Black and white image of rocks on Venus.

The Soviet Union's Venera 9 lander snapped this photo of Venus during its 53-minute mission on the planet's hellish surface. It is one of the first photos sent back from the surface of another planet. Image Credit: NASA

Goals: Venera 9 was the first of a new, heavier generation Soviet spacecraft. The mission called for an orbiter and a lander. The orbiter was to act as a communications relay and study Venus from above while the lander descended via parachute to study the surface.

Accomplishments: Venera 9 logged several firsts. It was the first spacecraft to orbit Venus and the first mission to transmit photographs from the surface of another world. The orbiter fulfilled its communications mission while photographing the planet's atmosphere in UV light and conducting other investigations. The lander transmitted data from Venus' surface for 53 minutes, including taking a 180° panorama of the rocky Venusian surface. Illumination at the surface was said to be as bright as Moscow on a cloudy day in June. Gamma ray measurements indicated that the probe landed on a basaltic surface. Temperature at the surface was found to be 460 degrees C (860 degrees F); atmospheric pressure was 90 times that of Earth.


Mission Type: Lander, Orbiter
Launch Vehicle: 8K82K + Blok D (Proton-K no. 286-01)
Launch Site: NIIP-5 / launch site 81P, Tyuratam (Baikonur Cosmodrome), USSR
Spacecraft Mass: 4,936 kg at launch; about 2,300 kg at Venus
Spacecraft Instruments: Orbiter:
1) imaging system
2) infrared radiometer
3) ultraviolet imaging spectrometer
4) magnetometer
5) photopolarimeter
6) ion/electron detectors
7) optical spectrometer
Lander:
1) panoramic imaging system
2) thermometer
3) barometer
4) mass spectrometer
5) anemometer
6) photometers
7) nephelometer
8) gamma-ray spectrometer
9) radiation densitometer
10) accelerometers
Spacecraft Power: Solar panels

References:

  • Deep Space Chronicle: A Chronology of Deep Space and Planetary Probes 1958-2000, Monographs in Aerospace History No. 24, by Asif A. Siddiqi
  • National Space Science Data Center, http://nssdc.gsfc.nasa.gov/
  • Solar System Log by Andrew Wilson, published 1987 by Jane's Publishing Co. Ltd.

Venera 9 was the first of a new generation of Soviet space probes (4V) designed to explore Venus. Launched by the more powerful Proton launch booster, the new spacecraft were nearly five times heavier than their predecessors.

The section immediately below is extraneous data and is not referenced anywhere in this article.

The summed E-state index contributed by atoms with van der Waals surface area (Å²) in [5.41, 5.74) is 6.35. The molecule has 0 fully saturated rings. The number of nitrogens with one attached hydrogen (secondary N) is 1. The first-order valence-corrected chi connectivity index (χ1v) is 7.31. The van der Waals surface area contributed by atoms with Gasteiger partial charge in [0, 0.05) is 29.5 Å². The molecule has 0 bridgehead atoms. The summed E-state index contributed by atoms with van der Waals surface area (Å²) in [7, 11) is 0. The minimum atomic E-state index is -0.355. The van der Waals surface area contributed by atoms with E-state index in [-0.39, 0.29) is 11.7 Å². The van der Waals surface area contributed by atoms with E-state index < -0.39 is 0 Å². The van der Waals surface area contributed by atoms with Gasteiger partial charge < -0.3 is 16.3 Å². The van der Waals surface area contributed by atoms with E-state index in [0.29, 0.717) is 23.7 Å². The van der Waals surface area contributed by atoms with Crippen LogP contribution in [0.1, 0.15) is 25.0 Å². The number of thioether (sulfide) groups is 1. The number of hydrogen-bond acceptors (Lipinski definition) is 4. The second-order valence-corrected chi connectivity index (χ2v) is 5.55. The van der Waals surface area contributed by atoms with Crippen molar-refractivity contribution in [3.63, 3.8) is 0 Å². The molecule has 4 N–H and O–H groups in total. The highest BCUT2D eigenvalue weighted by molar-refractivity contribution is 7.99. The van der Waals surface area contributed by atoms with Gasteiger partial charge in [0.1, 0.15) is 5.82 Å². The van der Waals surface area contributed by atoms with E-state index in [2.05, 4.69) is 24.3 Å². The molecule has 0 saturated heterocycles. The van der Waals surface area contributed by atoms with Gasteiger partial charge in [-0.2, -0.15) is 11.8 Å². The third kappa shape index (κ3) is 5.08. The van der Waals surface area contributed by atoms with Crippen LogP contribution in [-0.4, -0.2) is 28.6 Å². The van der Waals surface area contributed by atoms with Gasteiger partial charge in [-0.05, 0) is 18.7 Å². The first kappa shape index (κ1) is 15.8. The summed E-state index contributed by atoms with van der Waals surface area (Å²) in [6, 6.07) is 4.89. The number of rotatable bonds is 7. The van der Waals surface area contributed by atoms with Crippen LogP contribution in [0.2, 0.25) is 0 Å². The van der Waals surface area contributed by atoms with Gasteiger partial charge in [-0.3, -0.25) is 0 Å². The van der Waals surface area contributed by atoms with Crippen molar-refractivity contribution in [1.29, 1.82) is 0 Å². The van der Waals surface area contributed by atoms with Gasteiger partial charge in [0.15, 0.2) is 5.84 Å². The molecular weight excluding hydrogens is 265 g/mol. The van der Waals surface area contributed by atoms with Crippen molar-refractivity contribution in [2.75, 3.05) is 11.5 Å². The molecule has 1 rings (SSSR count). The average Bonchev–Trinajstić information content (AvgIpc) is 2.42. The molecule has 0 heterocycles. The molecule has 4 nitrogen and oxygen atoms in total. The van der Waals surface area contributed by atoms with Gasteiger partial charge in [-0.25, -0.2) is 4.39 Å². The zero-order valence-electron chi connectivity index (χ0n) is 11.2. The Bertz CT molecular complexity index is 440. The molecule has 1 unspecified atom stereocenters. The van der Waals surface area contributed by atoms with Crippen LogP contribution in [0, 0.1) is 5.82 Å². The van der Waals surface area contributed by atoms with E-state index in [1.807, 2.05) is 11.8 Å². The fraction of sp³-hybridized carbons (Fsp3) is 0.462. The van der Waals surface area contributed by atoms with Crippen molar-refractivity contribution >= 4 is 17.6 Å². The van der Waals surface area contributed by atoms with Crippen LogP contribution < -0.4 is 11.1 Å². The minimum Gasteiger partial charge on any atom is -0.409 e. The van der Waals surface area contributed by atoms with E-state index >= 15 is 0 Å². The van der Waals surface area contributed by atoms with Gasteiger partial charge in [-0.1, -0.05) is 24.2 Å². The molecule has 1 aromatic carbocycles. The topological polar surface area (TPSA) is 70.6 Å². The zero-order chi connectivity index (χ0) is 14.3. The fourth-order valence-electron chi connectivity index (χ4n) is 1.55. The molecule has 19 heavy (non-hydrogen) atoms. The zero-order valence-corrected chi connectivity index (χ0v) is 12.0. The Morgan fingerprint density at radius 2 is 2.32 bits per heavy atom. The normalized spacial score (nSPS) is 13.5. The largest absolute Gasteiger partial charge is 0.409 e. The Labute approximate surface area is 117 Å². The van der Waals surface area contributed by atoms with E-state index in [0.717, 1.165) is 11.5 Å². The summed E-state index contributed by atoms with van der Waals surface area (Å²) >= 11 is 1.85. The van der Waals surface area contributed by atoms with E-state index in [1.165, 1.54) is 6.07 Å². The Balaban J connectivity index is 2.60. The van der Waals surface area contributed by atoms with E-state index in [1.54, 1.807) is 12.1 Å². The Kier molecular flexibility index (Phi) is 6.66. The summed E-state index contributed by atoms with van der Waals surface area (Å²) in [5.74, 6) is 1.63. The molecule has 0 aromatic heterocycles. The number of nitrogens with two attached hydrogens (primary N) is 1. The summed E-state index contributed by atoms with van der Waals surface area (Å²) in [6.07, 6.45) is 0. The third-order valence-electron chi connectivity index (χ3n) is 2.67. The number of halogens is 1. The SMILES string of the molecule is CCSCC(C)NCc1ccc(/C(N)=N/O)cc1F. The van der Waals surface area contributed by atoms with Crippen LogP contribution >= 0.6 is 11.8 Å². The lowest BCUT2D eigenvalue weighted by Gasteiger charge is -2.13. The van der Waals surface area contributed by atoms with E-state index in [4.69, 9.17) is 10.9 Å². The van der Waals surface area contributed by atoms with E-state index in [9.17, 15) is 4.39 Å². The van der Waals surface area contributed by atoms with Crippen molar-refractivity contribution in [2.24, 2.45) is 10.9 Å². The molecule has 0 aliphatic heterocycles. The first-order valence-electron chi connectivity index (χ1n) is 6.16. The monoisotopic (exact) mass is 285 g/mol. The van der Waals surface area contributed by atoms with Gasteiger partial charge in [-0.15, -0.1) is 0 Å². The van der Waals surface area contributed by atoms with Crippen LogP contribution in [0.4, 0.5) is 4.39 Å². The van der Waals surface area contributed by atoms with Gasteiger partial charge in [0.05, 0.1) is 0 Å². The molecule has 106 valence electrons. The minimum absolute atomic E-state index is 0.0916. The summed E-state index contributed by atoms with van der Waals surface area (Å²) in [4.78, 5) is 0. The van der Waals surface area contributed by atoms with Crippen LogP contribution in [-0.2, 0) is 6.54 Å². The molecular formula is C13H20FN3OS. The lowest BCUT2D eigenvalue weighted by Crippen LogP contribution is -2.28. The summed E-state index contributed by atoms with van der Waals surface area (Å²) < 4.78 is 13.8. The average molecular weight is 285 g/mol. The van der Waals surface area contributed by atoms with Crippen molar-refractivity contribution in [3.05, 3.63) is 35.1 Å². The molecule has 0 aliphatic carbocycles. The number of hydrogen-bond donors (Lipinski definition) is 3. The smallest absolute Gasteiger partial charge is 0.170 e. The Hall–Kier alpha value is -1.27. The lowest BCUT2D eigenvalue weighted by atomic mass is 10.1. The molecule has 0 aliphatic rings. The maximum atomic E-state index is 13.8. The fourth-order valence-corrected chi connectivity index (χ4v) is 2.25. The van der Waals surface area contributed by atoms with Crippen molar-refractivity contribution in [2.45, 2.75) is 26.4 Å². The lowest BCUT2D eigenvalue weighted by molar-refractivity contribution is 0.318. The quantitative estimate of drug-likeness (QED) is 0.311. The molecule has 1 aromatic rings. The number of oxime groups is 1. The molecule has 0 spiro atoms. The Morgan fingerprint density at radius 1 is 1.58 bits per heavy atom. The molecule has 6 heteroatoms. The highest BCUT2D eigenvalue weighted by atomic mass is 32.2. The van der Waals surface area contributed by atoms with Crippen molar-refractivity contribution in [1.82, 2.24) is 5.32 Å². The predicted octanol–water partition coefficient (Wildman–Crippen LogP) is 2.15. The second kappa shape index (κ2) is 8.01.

Each spacecraft comprised both an orbiter and a lander. The 2,300-kilogram orbiters (at Venus orbit insertion) were designed to spend their missions photographing the planet in ultraviolet light and conducting other scientific investigations. The landers, of a completely new design, employed aerodynamic braking during Venusian atmospheric entry and contained a panoramic photometer to take images of the surface.

Without any apparent problems and with two trajectory corrections (on 16 June and 15 October), Venera 9's lander separated from its parent on 20 October 1975, and two days later, it hit Venus's turbulent atmosphere at a speed of 10.7 kilometers per hour.

After using a series of parachutes, the lander set down on the planet's day side at 05:13 UT on 22 October. Landing coordinates were 32° north latitude and 291° longitude at the base of a hill near Beta Regio. During its 53 minutes of transmissions from the surface, Venera 9 took and transmitted the very first picture of the Venusian surface from a height of 90 centimeters.

These were, in fact, the very first photos received of the surface of another planet. The lander was supposed to transmit a full 360° panorama, but because one of the two covers on the camera failed to release, only a 180° panorama was received. Illumination was akin to that of a cloudy day on Earth. The image clearly showed flat rocks strewn around the lander.

The Venera 9 orbiter meanwhile entered a 1,500 x 111,700-kilometer orbit around the planet at 34?10' inclination and acted as a communications relay for the lander. It became the first spacecraft to go into orbit around Venus.

The Soviets announced on 22 March 1976 that the orbiter's primary mission, which included using French-made ultraviolet cameras to obtain photographs in 1,200-kilometer swaths, had been fulfilled.

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